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Article
March 1984

Kaposi's Sarcoma Limited to the Facial Skin

Author Affiliations

From the Departments of Pathology, (Dr Vogler); and Dermatology (Dr Tucker), University of Texas Medical School at Houston and the Department of Pathology, M. D. Anderson Hospital and Tumor Institute, Houston (Dr Smith). Dr Tucker is now at Children's Hospital Medical Center, Cincinnati.

Arch Dermatol. 1984;120(3):398-400. doi:10.1001/archderm.1984.01650390120028
Abstract

Kaposi's sarcoma (KS) is a multicentric, vascular neoplasm that typically occurs initially in the skin of the lower extremities of elderly men. The skin and mucous membranes of the head and neck are occasionally involved in patients who have advanced disease with widespread skin and visceral lesions.1 The limitation of KS to the skin of the face and neck is unusual. Our patient had the clinical appearance and therapeutic response of KS restricted to the facial skin. Previously reported cases of KS limited to the skin of the head and neck are reviewed.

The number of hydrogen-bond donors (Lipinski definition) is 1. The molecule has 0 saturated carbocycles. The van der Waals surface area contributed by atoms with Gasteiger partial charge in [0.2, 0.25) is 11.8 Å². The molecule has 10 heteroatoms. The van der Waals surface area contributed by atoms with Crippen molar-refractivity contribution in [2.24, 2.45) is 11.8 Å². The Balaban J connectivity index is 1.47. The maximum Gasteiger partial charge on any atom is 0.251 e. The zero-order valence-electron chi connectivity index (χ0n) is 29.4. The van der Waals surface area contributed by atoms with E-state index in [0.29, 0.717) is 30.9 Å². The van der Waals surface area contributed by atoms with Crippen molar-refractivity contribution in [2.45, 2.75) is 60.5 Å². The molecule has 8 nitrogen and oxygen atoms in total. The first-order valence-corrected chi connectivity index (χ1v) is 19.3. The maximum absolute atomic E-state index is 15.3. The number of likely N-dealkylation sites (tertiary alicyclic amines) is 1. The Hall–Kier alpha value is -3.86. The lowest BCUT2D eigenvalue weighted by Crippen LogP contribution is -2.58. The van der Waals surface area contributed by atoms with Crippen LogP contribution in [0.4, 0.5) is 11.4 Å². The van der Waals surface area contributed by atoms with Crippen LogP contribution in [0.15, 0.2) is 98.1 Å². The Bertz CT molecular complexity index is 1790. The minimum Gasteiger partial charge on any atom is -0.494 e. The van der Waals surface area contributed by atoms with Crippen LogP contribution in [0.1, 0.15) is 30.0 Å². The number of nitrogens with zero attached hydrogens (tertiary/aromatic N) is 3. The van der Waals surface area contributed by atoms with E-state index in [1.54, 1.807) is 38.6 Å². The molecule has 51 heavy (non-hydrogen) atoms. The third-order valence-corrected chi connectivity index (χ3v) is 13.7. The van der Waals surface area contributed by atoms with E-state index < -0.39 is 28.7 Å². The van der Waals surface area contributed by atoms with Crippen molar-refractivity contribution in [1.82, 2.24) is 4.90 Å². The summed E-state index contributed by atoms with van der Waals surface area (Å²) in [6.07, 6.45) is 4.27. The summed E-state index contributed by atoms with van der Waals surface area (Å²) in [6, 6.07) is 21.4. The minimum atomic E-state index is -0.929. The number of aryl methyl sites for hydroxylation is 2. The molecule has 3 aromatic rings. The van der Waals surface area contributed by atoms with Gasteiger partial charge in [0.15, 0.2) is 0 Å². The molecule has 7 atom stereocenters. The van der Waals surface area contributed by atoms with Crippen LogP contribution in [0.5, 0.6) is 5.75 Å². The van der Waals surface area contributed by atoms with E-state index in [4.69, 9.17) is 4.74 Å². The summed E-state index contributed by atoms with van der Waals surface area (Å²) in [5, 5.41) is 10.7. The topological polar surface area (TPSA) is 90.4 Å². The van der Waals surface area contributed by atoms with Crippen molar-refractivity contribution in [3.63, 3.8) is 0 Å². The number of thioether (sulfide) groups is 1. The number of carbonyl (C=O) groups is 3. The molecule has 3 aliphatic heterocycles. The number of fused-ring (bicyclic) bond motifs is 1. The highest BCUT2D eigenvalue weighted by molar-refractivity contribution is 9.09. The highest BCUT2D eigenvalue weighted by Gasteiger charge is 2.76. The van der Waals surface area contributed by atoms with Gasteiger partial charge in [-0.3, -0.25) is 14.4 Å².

Report of a Case  A 73-year-old man was seen in 1980 for multiple recurrent facial skin lesions. In 1972, a 6-mm, purple, bleeding nodule had developed in the right preauricular area and a biopsy specimen revealed the histopathologic features of KS, with an ulcerated epidermis overlying a well-circumscribed, dermal, spindle-cell proliferation. The tumor cells had large

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